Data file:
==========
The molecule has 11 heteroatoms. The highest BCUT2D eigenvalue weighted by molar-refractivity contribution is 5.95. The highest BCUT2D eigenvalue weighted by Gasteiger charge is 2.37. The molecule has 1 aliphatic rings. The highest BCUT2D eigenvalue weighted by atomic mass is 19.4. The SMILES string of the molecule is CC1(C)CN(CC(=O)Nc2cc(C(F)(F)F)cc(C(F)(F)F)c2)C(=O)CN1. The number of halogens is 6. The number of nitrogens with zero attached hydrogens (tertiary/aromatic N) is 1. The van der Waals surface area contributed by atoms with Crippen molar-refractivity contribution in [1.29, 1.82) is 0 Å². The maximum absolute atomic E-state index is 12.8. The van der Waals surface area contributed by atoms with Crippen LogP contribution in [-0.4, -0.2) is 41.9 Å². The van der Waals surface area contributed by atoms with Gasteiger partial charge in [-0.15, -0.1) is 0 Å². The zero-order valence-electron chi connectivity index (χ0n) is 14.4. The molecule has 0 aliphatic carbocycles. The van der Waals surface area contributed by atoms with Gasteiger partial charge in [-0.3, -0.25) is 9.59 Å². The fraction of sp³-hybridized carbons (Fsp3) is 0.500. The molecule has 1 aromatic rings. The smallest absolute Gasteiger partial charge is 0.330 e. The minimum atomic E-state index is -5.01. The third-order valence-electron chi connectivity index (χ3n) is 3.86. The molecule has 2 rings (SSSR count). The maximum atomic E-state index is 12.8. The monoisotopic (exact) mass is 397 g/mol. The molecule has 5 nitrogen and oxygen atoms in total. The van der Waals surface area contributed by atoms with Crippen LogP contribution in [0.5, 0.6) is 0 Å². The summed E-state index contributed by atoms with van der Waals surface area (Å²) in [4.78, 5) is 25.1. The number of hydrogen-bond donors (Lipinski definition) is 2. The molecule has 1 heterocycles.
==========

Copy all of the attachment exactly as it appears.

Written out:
The molecule has 11 heteroatoms. The highest BCUT2D eigenvalue weighted by molar-refractivity contribution is 5.95. The highest BCUT2D eigenvalue weighted by Gasteiger charge is 2.37. The molecule has 1 aliphatic rings. The highest BCUT2D eigenvalue weighted by atomic mass is 19.4. The SMILES string of the molecule is CC1(C)CN(CC(=O)Nc2cc(C(F)(F)F)cc(C(F)(F)F)c2)C(=O)CN1. The number of halogens is 6. The number of nitrogens with zero attached hydrogens (tertiary/aromatic N) is 1. The van der Waals surface area contributed by atoms with Crippen molar-refractivity contribution in [1.29, 1.82) is 0 Å². The maximum absolute atomic E-state index is 12.8. The van der Waals surface area contributed by atoms with Crippen LogP contribution in [-0.4, -0.2) is 41.9 Å². The van der Waals surface area contributed by atoms with Gasteiger partial charge in [-0.15, -0.1) is 0 Å². The zero-order valence-electron chi connectivity index (χ0n) is 14.4. The molecule has 0 aliphatic carbocycles. The van der Waals surface area contributed by atoms with Gasteiger partial charge in [-0.3, -0.25) is 9.59 Å². The fraction of sp³-hybridized carbons (Fsp3) is 0.500. The molecule has 1 aromatic rings. The smallest absolute Gasteiger partial charge is 0.330 e. The minimum atomic E-state index is -5.01. The third-order valence-electron chi connectivity index (χ3n) is 3.86. The molecule has 2 rings (SSSR count). The maximum atomic E-state index is 12.8. The monoisotopic (exact) mass is 397 g/mol. The molecule has 5 nitrogen and oxygen atoms in total. The van der Waals surface area contributed by atoms with Crippen LogP contribution in [0.5, 0.6) is 0 Å². The summed E-state index contributed by atoms with van der Waals surface area (Å²) in [4.78, 5) is 25.1. The number of hydrogen-bond donors (Lipinski definition) is 2. The molecule has 1 heterocycles.